Conservatives are almost certain to applaud the President’s nomination today of U.S. Trade Representative Rob Portman as the new director of the Office of Management and Budget.
As Republican U.S. Representative from Ohio’s 1st District from 1993-2005, Portman roled up a solidly conservative voting record (lifetime American Conservative Union rating: 89%) and was a strong advocate of pro-growth and pro-free market policies. According to the Almanac of American Politics, House Ways and Means Committee Member Portman was in the forefront of numerous creative pieces of conservative legislation: "As part of the Contract With America [under which Republicans captured a majority in the House in 1994], he helped floor-manage in early 1995 the unfunded mandates bill — a large responsibility for one who hadn’t even been a member two years…. He shepherded, as co-chairman with Senator Bob Kerrey of the National Commission on the Restructuring of the Internal Revenue Service, a bipartisan package to define taxpayer rights and make the 100,000-plus employee agency more user friendly. With [the late Democratic Rep.] Bob Matsui, he won broad support to repeal the 3% excise tax on telephone service, which critics derided as the ‘Spanish American War tax’ because it was instituted as a temporary measure to finance that war, which ended in 1898."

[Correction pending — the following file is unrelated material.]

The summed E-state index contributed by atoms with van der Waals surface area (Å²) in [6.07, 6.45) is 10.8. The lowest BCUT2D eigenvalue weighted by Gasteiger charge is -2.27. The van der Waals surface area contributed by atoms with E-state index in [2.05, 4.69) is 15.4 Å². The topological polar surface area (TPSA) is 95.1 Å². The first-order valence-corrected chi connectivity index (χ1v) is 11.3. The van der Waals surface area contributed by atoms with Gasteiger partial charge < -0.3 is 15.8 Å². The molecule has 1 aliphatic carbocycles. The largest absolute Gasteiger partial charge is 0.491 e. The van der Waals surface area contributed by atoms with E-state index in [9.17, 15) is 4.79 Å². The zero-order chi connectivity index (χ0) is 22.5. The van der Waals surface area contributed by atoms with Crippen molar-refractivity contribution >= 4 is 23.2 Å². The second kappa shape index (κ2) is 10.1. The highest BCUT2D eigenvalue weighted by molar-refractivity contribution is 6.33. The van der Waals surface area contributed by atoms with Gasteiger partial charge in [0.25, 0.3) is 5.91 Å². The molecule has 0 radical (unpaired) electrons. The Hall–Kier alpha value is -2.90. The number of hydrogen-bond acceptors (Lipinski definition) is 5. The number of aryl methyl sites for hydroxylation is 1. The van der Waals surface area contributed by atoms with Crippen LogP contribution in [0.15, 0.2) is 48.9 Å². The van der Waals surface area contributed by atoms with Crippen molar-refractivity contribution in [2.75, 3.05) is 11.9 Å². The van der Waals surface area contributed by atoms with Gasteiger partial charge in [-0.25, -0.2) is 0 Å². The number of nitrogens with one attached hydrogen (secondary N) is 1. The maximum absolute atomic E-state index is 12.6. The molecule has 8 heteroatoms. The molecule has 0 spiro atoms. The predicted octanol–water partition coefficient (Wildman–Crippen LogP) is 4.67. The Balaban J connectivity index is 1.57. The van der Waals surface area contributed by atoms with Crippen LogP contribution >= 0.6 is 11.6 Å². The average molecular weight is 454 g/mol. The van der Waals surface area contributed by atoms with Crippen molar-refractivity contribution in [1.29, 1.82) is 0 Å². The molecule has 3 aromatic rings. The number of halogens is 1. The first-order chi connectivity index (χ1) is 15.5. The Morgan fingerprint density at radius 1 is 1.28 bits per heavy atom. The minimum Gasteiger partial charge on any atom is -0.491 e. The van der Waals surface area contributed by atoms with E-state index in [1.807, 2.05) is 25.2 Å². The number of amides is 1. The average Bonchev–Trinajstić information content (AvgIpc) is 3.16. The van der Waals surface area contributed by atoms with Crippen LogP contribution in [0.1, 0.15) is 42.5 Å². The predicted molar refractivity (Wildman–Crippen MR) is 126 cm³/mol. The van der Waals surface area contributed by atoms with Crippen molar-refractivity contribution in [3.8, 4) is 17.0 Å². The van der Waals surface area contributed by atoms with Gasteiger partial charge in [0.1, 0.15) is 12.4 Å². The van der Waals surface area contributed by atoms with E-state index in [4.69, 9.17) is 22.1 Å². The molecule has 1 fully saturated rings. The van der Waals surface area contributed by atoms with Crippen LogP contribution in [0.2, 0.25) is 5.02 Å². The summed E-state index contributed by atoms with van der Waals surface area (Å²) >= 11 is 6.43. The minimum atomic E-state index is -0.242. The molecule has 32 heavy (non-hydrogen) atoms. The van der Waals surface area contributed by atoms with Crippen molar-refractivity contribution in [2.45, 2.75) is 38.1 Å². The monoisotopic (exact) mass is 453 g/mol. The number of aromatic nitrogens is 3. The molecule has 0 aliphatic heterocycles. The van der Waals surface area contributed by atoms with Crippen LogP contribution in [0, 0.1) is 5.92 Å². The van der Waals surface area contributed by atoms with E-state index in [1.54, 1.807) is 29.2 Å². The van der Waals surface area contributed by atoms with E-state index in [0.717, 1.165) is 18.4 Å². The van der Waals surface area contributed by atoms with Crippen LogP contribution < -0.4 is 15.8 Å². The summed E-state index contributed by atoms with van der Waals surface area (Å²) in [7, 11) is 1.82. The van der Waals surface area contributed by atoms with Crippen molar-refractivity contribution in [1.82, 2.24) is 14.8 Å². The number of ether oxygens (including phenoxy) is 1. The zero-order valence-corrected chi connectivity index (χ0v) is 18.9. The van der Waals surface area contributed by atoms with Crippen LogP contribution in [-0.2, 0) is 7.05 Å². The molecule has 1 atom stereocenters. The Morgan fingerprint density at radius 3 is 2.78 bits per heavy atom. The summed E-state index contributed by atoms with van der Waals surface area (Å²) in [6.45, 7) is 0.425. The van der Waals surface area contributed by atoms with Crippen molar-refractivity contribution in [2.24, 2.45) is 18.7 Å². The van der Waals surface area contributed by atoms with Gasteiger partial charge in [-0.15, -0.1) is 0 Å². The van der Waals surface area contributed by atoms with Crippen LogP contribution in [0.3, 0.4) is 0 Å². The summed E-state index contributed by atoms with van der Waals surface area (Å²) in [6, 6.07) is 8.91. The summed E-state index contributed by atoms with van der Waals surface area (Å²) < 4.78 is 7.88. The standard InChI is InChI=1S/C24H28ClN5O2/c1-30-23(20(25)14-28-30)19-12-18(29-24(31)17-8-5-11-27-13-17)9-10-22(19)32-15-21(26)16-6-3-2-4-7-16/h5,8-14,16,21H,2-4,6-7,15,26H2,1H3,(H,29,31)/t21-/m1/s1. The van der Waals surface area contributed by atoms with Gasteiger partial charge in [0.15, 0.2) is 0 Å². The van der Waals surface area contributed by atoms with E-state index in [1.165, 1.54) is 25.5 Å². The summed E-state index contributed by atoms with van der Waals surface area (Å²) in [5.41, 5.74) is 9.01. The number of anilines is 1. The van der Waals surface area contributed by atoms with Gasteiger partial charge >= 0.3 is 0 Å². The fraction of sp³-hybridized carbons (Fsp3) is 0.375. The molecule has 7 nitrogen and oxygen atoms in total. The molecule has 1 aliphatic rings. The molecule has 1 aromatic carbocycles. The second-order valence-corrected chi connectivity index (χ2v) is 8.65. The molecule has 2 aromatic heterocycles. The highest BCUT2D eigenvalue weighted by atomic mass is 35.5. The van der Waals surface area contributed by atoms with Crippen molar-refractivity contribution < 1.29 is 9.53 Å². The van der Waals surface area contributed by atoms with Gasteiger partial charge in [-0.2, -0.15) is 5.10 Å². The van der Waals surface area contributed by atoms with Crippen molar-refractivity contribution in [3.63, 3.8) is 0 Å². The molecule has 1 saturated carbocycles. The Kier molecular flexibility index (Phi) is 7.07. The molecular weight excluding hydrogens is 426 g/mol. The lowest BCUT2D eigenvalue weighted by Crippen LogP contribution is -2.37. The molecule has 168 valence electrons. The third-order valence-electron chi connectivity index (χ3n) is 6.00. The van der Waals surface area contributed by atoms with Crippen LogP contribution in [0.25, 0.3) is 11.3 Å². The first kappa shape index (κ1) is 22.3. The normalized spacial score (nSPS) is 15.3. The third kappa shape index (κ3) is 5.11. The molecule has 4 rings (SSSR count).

Portman is considered a solid Bushman, having worked for the elder Bush as a assistant White House counsel and then deputy assistant in the White House office of legislative affairs. Given the new budget chief’s close relationship with the Bush family, many conservatives believe they now have a new and influential pipeline into an Administration with whom relations have grown increasingly cold since the President’s unsuccessful effort to name Harriett Miers to the Supreme Court last year.
Along with naming the 50-year-old Portman to succeed incoming White House Chief of Staff Josh Bolten at OMB, the President today named economist Susan Schwab to succeed the Buckeye State man as US Trade Representative.